I am very grateful for the chance to bake with this flour - a lovely opportunity!

Happy baking everyone,
:^) breadsong




MonkeyDaddy's picture

New member with question

Greetings All!

     Mike here.  ER nurse by profession, scientist by training, and baker by avocation.  I have been enjoying this site for a few months now and finally had a question-generating experience that I felt could be addressed here.


I live in Denver, the Mile High City, and have been dealing with the complexities of baking at high altitude for years (began hobby baking about 20 years ago, but have really gotten my teeth into it over the last 5 or so).  I asked for Artisan Bread in Five Minutes a Day as a Christmas present because my wife complained about 2- and 3-day builds for making sourdough - a process which fascinated me, but annoyed her to no end.  I have had a lot of fun with the recipes in the book, and the speed factor makes my wife much happier.  The very first loaf came out of my oven here in Denver beautifully - shiny caramelized crust that "sang" as it cooled, nice ears, open crumb, and tasted excellent.  My oven is 1 a year old Kenmore electric, I have a 12" Lodge cast iron skillet on the bottom rack for my steam pan, and I have to admit I "cheat" and use an upside-down cookie sheet as a baking surface.  I cracked my prized pizza stone a couple years ago by preheating it and putting a cold pizza on it, so I'm still looking for the perfect baking stone.  This equipment list is the prompting for part II of my question below. 

Part I stems from a trip I just got back from.  We did a vacation home rental for a week in Seattle (sea level) and I was excited to do some low-altitude baking.  I decided on using the same recipe mentioned above because I had already memorized the recipe and techniques.  When we got to the rental, the equipment I found there was lackluster, to say the least.  I wrapped aluminum foil around a rusty cookie sheet for a cooking surface (a mistake, I discovered, since rising and baking dough sticks to foil like glue), and the best steam pan I could find was a heavy stainless skillet with a clad bottom.  The first loaf I made was a 3-cup-of-flour batard and while it smelled and tasted great, it just wasn't pretty.  The crust had a grainy, matte appearance, kind of like the look a loaf takes on if you brush it with oil or butter when it first comes out of the oven.  Also, my docking was totally ineffective - the cuts didn't expand at all and the loaf split out the side near the bottom.  The crumb was a little dense, but I know what happened there - I fooled around with it too long during the shaping and probably deflated it a little.  My cast iron skillet back home is like a volcano until all the water is gone, but the stainless skillet in Seattle steamed ferociously for a few seconds then tapered off quickly to a slow simmer.  The second batch, I divided my 3 cups in half and made two 1.5 cup ciabatta loaves which had a superior crumb but still the suboptimal crust.  So my question is this: Anybody baking at low altitude have any trouble getting a good crust?  Does the atmospheric pressure affect the steam density in the oven and therefore alter starch gelatinization and mess with the oven-spring?  Or was it more likely that the oven was not reliable and the temperature was off?  I know the majority of the populated areas of this planet are at low altitude, and most bakers do just fine.  So I suspect that it was just a crappy oven, but I'd love some feedback on this issue.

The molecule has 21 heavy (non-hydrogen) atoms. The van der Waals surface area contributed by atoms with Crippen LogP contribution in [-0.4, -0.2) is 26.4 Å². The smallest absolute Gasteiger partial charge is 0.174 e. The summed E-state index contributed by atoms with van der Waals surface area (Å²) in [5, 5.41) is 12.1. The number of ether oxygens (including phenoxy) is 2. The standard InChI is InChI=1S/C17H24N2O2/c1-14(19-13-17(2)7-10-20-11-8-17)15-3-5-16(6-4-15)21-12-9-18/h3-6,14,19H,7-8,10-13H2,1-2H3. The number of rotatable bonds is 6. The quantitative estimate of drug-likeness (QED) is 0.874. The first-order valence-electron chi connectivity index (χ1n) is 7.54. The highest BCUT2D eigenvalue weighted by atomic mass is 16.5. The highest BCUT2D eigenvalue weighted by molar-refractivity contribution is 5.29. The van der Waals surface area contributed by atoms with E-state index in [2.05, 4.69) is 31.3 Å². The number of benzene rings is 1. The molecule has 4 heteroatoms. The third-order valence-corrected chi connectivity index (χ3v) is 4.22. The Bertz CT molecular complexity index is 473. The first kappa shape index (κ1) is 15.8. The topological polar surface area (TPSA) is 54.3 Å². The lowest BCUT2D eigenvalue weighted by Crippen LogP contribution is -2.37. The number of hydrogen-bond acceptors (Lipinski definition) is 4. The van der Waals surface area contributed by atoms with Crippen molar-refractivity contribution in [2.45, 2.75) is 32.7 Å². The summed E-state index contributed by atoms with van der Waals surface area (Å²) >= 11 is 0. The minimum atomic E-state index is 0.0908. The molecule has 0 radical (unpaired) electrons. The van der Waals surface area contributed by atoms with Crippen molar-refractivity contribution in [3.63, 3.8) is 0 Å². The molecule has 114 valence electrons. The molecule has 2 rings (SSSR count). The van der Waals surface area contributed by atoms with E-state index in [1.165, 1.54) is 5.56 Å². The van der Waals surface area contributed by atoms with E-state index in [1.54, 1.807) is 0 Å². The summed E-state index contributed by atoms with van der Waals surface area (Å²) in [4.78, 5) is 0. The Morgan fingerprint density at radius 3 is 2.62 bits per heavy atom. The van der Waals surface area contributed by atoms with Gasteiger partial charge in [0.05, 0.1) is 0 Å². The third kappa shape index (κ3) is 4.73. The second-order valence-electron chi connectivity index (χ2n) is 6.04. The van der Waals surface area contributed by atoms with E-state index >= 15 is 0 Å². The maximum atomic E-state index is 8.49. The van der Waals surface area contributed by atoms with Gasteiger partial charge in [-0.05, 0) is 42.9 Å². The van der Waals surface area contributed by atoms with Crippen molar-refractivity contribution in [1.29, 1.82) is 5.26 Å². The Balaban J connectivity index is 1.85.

Part II has to do with the equipment.  As I mentioned, the steel skillet did not steam nearly as profusely as my trusty cast iron.  However, I had actually been keeping an eye out for a steel skillet to use at home because of rust.  The oxidation that occurs during evaporation at high temperatures has long-since eroded the factory seasoning on the skillet, and the subsequent rust sprays upward onto the bottom of my cookie sheet while the steam is erupting.  I'd hate to think that I'm getting rust on my bread too, but I suppose it is a possibility.  I had thought that a clad steel skillet would be a good rust-free alternative, but after the performance in Seattle I'm having doubts.  Does anybody have any insights on a good rust-free vessel to use as a steam pan?  My other equipment question is about stones.  I love cooking on stoneware - great crusts on everything from cookies to pizza to bread.  But I don't want another cracked stone.  I've seen a couple stones in catalogs, but I'm leery of buying a pig in a poke.  So I'm wondering what stones people have had good luck with.  I'd like one about an inch thick and almost as big as the rack in a standard home oven, and can handle cold dough after being preheated.

I know... wordy for a first post.  But I love reading the posts here that have a little background rather than just firing off questions, so I felt I should reciprocate. 

Happy baking!

GregS's picture

Sticky and Flat

These embarrassing loaves are Hamelman's Country Bread recipe. 68% hydration and 50% pre-fermented dough. I measured carefully by weight, but even at the mixing stage the dough was very sticky. I added a quarter cup of flour, which helped the dough pull away from the bowl a bit. It still seemed incredibly sticky to me, but I forged on.